Last week the Government unveiled plans to strip the Design Council of its status as a non-departmental Government body and turn it into an independent charity.
These plans are in line with recommendations set out in Martin Temple’s review of the organisation and would see the Design Council take a role as a ’facilitator’ of design, rather than a ’provider’.
Temple’s review also suggests that Government funding to the Design Council should be reduced from £5.4m to £4m and that staffing levels should be cut by half from the current level of 60. It also proposes that the Design Council should leave its current offices in London’s Covent Garden and move in with the National Endowment for Science, Technology and the Arts. A move to the Design Museum’s planned new premises in Kensington is also mooted.
Kester (pictured) says the Design Council and current sponsor body the Department for Business, Innovation & Skills are working to implement the new operational plan by 1 April 2011. He says, ’The review sets out the principles. The details have yet to be sorted out.’
Kester adds, ’We won’t be able to do everything we currently do, but are looking at change. We will be leaner, but by commissioning out we can do more – it’s a Big Society message.’
Gus Desbarats, chairman of British Design Innovation, says, ’[This] will be a step towards what the UK’s industrial and service designers want/ a lean, effective Design Council focused on growing demand in challenging markets like small and medium-sized enterprises and the public sector, but leaving delivery to us industry practitioners.’
Clive Grinyer, director of customer experience at Cisco and former director of design and innovation at the Design Council, says, ’On first impressions it doesn’t look so bad. But I think the reality is that the Design Council has been radically reduced in power and influence.’
The fate of other quangos
Nesta – to become an independent charity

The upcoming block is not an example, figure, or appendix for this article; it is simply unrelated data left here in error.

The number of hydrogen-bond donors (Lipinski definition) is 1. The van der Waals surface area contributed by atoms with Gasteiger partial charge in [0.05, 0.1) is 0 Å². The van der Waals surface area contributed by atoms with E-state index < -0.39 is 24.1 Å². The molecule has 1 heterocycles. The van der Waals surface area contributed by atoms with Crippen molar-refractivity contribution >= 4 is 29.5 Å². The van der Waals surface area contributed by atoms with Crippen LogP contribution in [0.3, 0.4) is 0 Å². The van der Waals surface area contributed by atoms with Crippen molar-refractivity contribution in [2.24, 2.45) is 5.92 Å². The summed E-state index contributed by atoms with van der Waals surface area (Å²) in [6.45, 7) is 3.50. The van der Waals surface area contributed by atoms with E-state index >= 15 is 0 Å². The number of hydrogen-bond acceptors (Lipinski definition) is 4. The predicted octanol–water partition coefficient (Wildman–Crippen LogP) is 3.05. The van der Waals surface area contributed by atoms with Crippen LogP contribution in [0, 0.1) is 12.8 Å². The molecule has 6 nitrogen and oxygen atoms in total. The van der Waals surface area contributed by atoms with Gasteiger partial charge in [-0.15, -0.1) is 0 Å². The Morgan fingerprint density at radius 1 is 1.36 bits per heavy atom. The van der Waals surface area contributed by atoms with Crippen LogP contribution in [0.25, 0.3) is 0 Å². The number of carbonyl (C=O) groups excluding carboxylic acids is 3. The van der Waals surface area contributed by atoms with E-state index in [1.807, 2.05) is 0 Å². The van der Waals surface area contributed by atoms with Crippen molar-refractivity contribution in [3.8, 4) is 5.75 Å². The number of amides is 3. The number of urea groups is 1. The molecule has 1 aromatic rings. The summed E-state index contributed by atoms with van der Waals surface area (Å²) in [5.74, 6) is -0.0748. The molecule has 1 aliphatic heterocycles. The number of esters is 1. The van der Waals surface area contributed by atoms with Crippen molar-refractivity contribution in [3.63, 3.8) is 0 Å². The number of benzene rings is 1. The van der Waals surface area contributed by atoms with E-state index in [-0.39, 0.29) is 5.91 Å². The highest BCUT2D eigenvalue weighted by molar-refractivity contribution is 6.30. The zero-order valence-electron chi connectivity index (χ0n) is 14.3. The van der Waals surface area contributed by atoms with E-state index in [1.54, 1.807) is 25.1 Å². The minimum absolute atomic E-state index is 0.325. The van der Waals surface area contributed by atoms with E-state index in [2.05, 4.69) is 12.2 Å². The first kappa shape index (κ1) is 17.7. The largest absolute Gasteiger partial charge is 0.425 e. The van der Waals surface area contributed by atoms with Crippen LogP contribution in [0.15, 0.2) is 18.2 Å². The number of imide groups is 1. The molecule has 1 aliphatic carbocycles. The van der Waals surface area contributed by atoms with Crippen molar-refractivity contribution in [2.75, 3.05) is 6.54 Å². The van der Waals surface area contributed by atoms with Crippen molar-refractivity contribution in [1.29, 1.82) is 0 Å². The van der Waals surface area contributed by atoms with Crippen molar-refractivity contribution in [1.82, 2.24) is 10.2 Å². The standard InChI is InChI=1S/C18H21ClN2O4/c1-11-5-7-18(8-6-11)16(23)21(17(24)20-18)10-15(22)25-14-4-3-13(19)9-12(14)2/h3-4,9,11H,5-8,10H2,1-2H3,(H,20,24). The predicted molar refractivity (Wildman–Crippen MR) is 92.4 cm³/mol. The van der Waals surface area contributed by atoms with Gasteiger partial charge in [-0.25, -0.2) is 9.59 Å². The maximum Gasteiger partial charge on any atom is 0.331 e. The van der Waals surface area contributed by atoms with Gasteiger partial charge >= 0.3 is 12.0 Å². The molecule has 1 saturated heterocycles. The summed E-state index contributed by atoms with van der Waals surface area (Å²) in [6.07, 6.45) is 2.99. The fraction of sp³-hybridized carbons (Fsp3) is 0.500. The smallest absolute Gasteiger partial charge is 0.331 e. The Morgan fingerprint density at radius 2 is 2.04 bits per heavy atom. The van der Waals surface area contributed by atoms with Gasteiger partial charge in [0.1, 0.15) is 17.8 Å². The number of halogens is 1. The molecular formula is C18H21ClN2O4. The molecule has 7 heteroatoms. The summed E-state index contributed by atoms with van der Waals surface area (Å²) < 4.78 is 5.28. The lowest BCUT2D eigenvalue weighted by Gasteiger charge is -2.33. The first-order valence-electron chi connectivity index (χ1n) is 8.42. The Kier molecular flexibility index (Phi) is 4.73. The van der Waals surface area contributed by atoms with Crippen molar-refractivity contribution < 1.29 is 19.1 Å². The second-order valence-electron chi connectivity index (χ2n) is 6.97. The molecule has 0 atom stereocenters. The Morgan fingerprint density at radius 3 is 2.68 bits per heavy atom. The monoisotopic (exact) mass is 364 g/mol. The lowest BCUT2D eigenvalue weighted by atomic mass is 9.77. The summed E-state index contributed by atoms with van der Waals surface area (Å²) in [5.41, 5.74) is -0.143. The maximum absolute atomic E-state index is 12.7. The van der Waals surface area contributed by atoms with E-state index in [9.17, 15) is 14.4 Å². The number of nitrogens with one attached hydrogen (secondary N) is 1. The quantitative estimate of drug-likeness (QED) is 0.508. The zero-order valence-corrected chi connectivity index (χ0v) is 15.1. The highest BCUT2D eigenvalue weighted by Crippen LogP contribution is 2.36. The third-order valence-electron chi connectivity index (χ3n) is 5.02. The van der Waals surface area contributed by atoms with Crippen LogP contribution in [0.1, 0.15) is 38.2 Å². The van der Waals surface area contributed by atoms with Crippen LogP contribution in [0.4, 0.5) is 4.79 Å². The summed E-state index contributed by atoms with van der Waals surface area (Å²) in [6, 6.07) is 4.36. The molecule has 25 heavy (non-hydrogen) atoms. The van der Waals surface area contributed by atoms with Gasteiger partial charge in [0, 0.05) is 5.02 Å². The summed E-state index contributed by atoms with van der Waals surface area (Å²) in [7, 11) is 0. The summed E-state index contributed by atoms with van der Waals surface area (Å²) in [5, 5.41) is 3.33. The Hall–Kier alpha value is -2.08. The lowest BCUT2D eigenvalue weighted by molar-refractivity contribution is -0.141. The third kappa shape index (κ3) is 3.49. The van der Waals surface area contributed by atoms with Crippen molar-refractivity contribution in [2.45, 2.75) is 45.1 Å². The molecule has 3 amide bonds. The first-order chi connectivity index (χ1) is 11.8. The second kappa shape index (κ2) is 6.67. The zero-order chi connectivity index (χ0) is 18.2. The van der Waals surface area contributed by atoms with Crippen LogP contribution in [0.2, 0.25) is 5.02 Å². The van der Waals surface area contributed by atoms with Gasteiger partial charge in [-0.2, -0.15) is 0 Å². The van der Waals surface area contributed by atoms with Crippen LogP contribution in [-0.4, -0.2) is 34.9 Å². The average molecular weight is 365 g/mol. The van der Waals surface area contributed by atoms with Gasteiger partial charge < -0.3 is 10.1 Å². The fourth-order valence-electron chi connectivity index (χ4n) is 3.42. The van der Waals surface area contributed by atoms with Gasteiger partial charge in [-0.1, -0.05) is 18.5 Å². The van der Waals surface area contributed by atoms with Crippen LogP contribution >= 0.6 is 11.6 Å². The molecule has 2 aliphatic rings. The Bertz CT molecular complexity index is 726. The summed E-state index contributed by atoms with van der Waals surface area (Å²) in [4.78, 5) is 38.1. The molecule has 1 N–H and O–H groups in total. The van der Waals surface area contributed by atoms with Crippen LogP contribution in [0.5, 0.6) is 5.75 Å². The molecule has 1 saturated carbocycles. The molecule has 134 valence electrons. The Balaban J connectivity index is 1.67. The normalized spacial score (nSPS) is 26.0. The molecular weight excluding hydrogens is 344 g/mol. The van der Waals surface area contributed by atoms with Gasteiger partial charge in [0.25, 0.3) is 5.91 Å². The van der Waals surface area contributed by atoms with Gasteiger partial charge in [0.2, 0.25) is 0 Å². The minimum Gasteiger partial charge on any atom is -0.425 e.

Regional development agencies – to be abolished, with retained functions transferred to central/local government
Technology Strategy Board – to be retained
UK Trade & Investment – to be retained
Central Office of Information – its future under consideration pending a review of Government advertising to be finalised by the end of November
British Council – to be retained
Further reaction to the Design Council review from key industry figures:
Richard Eisermann, founder of Prospect and former director of design and innovation at the Design Council
As a former director of design and innovation at the Design Council, I am very heartened to see that is has survived the Chancellor’s spending review and willcontinue to operate, albeit in downsized form. The reduced footprint and budget should not prevent it from extending its reach, however. The Design Council’s use of digital media must become more focused and more clever in order to grow the value it provides, not only to the design industry of the UK, but worldwide.
The Design Council brand is highly regarded as an informed voice of design authority in many countries – before I came to the UK I would refer to its website on a regular basis for the latest and greatest information on design. So would many of my colleagues, both in Europe and in the United States. Since my days at the Design Council, it has had its digital ups and downs, and has relaunched a much improved site fairly recently, adding a presence on the ‘holy social trinity’ of Facebook, Linked In and Twitter. All to the good, but the Design Council now needs to attain the next level in making its content relevant and buzzworthy.
How is it going to do that? By reaching out to a constituency that is tough to attract and even tougher to hold on to: designers, who it traditionally has had difficulty in attracting. One of the ironies of the Design Council is that it historically has had difficulty in connecting with the very sector it is seeking to promote. Certainly there has been a raft of designers involved with the Design Council, but I’d dare say the majority of designers do not find it particularly relevant. If, as the BISreviewstates, there are 232 000 designers practising in the UK today, then a scant 0.17 per cent of them were invited to participate in the online survey – and 300 invites, however ‘strategic’ they may be, does not constitute a lot of engagement. If one does not ask, one does not get. It is time for the Design Council, as Martin Temple’s review suggests to ‘consult and ensure transparency in all dealings with the design sector’. I couldn’t agree more. I’m hoping that the gentle de-coupling of the Design Council from Government will bring it renewed energy to excite and inspire designers.